In the midst of a violent night engagement, the fire of a determined and desperate enemy seriously wounded Lt. Comdr. McCandless and rendered him unconscious, killed or wounded the admiral in command, his staff, the captain of the ship, the navigator, and all other personnel on the navigating and signal bridges. Faced with the lack of superior command upon his recovery, and displaying superb initiative, he promptly assumed command of the ship and ordered her course and gunfire against an overwhelmingly powerful force.

Nov

1

1942

Bloody fight for Guadalcanal continues

A U.S. Marine patrol crosses the Matanikau River on Guadalcanal in September, 1942.  It was near this location that Anthony Casamento's machine gun team made their stand - every single one of them was killed or seriously wounded.

During the course of this engagement, all members of his section were either killed or severely wounded and he himself suffered multiple, grievous wounds. Nonetheless, Corporal Casamento continued to provide critical supporting fire for the attack and in defense of his position. Following the loss of all effective personnel, he set up, loaded, and manned his unit’s machine gun, tenaciously holding the enemy forces at bay.

Oct

25

1942

John Basilone beats off Japanese on Guadalcanal

FIELD TELEPHONE, still in working order after being hit by a shell fragment when a Japanese “knee-mortar” shell landed six feet away. In the absence of reliable radio communications, wire communications were heavily relied upon. The EE–8 field telephone and the sound-powered telephone were used for long and short distances, respectively.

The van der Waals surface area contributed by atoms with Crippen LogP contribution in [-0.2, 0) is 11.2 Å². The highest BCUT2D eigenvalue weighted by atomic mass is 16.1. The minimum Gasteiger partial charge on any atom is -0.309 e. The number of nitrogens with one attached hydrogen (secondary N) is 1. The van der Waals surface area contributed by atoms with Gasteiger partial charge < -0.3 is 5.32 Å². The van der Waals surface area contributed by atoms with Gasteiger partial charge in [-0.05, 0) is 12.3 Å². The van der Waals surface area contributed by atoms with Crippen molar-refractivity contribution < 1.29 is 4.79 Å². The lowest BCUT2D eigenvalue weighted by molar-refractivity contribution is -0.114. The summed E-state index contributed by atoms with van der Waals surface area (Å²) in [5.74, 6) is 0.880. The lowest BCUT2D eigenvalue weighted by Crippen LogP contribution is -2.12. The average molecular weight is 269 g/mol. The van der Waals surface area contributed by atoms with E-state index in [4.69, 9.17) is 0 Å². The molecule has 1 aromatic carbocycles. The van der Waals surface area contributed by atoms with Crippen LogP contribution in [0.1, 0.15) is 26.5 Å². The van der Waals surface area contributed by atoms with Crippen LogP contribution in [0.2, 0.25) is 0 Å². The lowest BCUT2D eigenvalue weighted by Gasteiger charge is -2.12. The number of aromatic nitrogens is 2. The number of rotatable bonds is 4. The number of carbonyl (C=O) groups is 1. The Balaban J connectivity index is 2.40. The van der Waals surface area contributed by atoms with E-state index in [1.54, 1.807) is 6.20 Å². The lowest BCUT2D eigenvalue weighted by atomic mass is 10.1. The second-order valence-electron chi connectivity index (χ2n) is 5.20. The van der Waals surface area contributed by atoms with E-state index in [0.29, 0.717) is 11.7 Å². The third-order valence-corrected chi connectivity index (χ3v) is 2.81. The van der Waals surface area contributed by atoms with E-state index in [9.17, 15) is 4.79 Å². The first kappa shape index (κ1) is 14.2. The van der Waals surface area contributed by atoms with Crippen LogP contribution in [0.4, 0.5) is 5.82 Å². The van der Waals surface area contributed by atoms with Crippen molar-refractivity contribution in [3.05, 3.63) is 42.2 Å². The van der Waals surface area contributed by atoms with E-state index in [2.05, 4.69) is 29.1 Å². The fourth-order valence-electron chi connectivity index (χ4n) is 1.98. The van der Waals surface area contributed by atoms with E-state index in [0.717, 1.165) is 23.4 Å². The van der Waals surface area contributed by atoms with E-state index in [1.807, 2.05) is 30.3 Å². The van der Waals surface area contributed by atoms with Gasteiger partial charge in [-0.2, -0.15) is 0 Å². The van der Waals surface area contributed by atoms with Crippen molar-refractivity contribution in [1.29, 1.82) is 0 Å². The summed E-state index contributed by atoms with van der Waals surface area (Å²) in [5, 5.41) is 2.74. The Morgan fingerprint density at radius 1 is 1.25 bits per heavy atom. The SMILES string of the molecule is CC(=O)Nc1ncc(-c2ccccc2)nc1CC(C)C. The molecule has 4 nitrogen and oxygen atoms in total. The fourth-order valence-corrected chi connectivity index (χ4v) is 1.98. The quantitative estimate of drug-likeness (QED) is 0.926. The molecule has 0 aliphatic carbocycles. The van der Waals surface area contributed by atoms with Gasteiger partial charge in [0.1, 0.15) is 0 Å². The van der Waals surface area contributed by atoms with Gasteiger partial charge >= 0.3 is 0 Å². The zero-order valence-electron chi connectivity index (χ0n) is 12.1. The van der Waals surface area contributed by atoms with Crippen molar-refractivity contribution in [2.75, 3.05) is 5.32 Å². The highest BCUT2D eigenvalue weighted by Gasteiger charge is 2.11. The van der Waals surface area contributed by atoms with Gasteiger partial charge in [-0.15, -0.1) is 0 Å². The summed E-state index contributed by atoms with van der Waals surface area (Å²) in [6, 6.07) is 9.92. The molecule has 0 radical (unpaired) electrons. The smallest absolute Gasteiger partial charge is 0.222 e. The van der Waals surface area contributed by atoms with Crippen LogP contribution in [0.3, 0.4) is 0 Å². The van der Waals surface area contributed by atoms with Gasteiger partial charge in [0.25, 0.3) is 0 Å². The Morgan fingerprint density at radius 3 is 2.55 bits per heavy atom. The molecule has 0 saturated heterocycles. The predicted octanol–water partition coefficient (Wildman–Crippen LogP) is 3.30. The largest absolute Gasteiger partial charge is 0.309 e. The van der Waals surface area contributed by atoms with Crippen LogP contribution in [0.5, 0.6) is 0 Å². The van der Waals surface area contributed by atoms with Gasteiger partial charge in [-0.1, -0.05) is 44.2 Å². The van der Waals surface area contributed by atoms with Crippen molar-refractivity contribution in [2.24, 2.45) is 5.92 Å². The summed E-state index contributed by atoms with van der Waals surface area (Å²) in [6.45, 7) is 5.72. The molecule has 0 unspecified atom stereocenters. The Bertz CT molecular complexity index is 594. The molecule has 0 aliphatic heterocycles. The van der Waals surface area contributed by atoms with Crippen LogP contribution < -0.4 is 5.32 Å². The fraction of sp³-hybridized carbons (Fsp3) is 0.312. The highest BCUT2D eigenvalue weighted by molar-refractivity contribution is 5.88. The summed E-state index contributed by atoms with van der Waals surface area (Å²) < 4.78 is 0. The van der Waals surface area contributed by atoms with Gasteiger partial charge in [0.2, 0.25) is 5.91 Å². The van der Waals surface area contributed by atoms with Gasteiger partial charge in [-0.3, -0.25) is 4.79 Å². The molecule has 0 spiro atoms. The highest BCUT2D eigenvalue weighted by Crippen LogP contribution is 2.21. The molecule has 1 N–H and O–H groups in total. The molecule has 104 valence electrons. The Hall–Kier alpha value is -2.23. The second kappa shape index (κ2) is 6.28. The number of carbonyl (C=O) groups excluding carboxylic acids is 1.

A little later, with ammunition critically low and the supply lines cut off, Sgt. Basilone, at great risk of his life and in the face of continued enemy attack, battled his way through hostile lines with urgently needed shells for his gunners, thereby contributing in large measure to the virtual annihilation of a Japanese regiment. His great personal valor and courageous initiative were in keeping with the highest traditions of the U.S. Naval Service.

Oct

11

1942

Japanese surprised at Battle of Cape Esperance

USS Duncan underway in the south Pacific on 7 October 1942, five days before she was sunk in the Battle of Cape Esperance. Photographed from USS Copahee (ACV-12), which was then engaged in delivering aircraft to Guadalcanal. Official U.S. Navy Photograph.

We sent out rescue craft the next morning to pick up survivors. Many of both sides were found, but few japanese were brought in. Some of the Naval personnel had gaping shrapnel wounds, severed limbs, or they were burned, with oil covering their bodies. They were all in various stages of shock. I counted over fifty American bodies lying on the beach in neat rows. These were the guys who had been recovered by our rescue teams and were either dead when found or died on the way to the beach.

Jun

6

1942

Japanese cruiser Mikuma sunk, USS Yorktown torpedoed

Japanese heavy cruiser Mikuma, photographed from a USS Enterprise (CV-6) SBD aircraft during the afternoon of 6 June 1942, after she had been bombed by planes from Enterprise and USS Hornet (CV-8). Note her shattered midships structure, torpedo dangling from the after port side tubes and wreckage atop her number four eight-inch gun turret.

He led the second division of his squadron in a coordinated glide-bombing and dive-bombing assault upon a Japanese battleship. Undeterred by a fateful approach glide, during which his ship was struck and set afire, he grimly pressed home his attack to an altitude of five hundred feet, released his bomb to score a near-miss on the stern of his target, then crashed to the sea in flames.